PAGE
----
A shark swims into the bay, swirls, and then rises with the ugly grin of millennia.
A match flame to a cigar, years later a campfire, and long after a house on fire.
Love—to forget language and act on instinct, its indestructible form.
—Something written on a piece of paper after an astonishing event. That paper
found a long time later.
I am, I am, she said, licking a grape Popsicle in July. Make it last, he said right after.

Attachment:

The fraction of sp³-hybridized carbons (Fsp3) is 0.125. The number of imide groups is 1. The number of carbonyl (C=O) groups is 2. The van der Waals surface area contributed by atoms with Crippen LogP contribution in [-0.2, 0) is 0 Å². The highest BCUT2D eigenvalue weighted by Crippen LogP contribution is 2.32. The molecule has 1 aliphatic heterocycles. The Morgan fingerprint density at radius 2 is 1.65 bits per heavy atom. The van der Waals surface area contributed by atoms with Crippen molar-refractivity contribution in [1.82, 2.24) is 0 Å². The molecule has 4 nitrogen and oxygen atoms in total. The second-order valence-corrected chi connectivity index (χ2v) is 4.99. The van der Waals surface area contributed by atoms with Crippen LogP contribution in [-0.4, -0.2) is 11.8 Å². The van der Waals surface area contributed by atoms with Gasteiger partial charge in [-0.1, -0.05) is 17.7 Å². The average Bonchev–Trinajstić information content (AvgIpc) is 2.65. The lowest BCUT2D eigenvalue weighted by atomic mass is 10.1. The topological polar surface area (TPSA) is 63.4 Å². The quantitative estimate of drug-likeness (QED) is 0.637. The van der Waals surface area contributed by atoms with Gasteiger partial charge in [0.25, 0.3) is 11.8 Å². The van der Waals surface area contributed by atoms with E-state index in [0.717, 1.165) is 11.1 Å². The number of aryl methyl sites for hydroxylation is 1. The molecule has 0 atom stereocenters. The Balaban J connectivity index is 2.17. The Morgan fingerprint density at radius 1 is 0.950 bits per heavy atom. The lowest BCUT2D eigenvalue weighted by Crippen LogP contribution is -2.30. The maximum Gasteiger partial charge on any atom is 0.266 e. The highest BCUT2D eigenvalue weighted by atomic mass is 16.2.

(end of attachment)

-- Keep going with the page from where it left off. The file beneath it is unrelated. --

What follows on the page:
It seemed as though she had leapt toward her own cremation.
A few books shining like the wood of trees. —Ones that I’ve climbed or held.
Copyright © 2014 by Mark Irwin. Used with permission of the author.
About this Poem
“It’s always difficult to reconcile the fact that the tissue of words can outlast a human life, or that the ‘ugly grin’ of one predator is that of all predators. Or that the past, present, and future are all one time. Or that books were once trees.”
Mark Irwin is the author of A Passion According to Green (New Issues Poetry & Prose, 2017). He lives in Colorado and Los Angeles.
Date Published: 2014-11-26
Source URL: https://poets.org/poem/poof